The traumatic experience at the market was briefly put on hold as we made our way to the countryside cooking school in the outskirts of the city. With picturesque karst peaks jutting out from all sides, I was almost able to erase from memory the horrific scenes from only minutes prior – it was the true image of peace and serenity. If only I could always cook with this scenery in the background.

My cooking station

Armed with a butchers knife thicker than my arm, I was master of my own cooking station. The fun was about to begin. The day’s menu consisted of

  • Yangshuo style eggplant
  • Stir fried green vegetables
  • Beer fish (a local specialty)
  • Steamed stuffed vegetables
  • Chicken with cashew nuts

 My Cooking Station

 

The vegetables were neatly laid out in front of us and we set to work. Amy gave us a small introduction as well as a minor demonstration. Slice the eggplant into eighths…mince half the garlic and ginger…quarter the tomatoes…halve and cube the carrots — these were the phrases floating around as we busily prepared our ingredients. Our main cooking assistants – peanut oil, soy sauce, and water. Oh, and some mini assistants- salt, pepper and oyster sauce.

Each dish was fairly simple and only required a handful of ingredients. With the recipes to be provided at the end of class we would be able to re-create these masterpieces at home.

Beer Fish

Time flew by. A couple hours later and all our courses had been prepared. We were ready to indulge in our meal together at the outside table overlooking the karst peaks. In my opinion all the dishes were a raving success and I wiped my plate clean with each dish. The beer fish was the star of the bunch – with the combination of succulent flavors just bursting to life. With the fish cooked to perfection the accompanying sauce of juicy tomatoes, crunchy ginger and garlic and smooth beer took it to the next level.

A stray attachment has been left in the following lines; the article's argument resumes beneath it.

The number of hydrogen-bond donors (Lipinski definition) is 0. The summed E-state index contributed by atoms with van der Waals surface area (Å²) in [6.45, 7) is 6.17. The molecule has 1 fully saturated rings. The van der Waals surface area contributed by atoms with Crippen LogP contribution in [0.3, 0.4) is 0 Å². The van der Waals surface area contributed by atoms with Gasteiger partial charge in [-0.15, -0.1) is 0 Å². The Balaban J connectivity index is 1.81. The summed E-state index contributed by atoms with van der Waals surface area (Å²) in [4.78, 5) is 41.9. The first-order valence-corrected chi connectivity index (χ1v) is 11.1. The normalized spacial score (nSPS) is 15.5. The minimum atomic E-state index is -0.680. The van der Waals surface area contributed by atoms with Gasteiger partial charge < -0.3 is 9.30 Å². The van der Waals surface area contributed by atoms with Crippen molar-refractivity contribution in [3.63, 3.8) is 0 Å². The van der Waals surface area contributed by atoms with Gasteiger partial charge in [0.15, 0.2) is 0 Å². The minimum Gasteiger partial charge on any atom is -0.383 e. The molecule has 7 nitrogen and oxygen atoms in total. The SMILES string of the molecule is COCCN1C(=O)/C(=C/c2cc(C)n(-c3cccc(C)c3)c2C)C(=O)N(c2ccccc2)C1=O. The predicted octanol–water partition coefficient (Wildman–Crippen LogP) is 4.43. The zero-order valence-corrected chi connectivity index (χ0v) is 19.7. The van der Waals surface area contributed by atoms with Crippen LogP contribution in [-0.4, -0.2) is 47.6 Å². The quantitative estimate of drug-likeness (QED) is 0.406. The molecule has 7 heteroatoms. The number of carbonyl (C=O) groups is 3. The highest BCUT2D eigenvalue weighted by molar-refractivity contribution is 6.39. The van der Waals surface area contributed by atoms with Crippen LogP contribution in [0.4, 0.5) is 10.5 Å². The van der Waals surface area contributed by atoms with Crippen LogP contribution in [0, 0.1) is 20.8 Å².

Chicken with Cashew Nuts and Steamed Stuffed Veggies

The chicken with cashew nuts was a simple recipe, easily recognized in the US and one that I’ve made before, though slightly different. The mushroom, tofu and tomato stuffed with a pork filling was the only (red) meat course and didn’t even feel too unhealthy as this was steamed in the traditional Asian, bamboo basket.

Veggie side dishes at Yangshuo Cooking School

The veggie sides, you ask? Superb. Though simple salad greens rarely get stir-fried in the US this is a great alternative to a side salad. As for the eggplant? I only wanted more.

Overall, I fully enjoyed my time at the Yangshuo cooking school. Yes, the market is intimidating, to say the least, but is necessary. As for the class itself, I would have liked a bit more back story into the history of the recipes and Chinese or Yanghsuo cuisine in general, but the cooking instruction was great and the class was well organized. With pickup and dropoff included, the logistics are taken care of for you. One of the best parts of the cooking class for me was picking up 5 new recipes and learning some inner Chinese cooking techniques or secrets.

As for those:

Tip 1: Heat wok over high heat until smoking. Reduce heat and add oil. Hot wok, cold oil.
Tip 2: When stir frying veggies always add a couple tablespoons of water, but wait to stir the veggies until the water is bubbling, otherwise the veggies will taste watery.

After my first cooking class my hunger for more classes is only increased. I look forward to participating in more cooking classes during our travels, and even at least once more in China.

To see the recipes themselves check them out on my food blog:

I received a discount in exchange for this review. As always though all opinions expressed here are my own.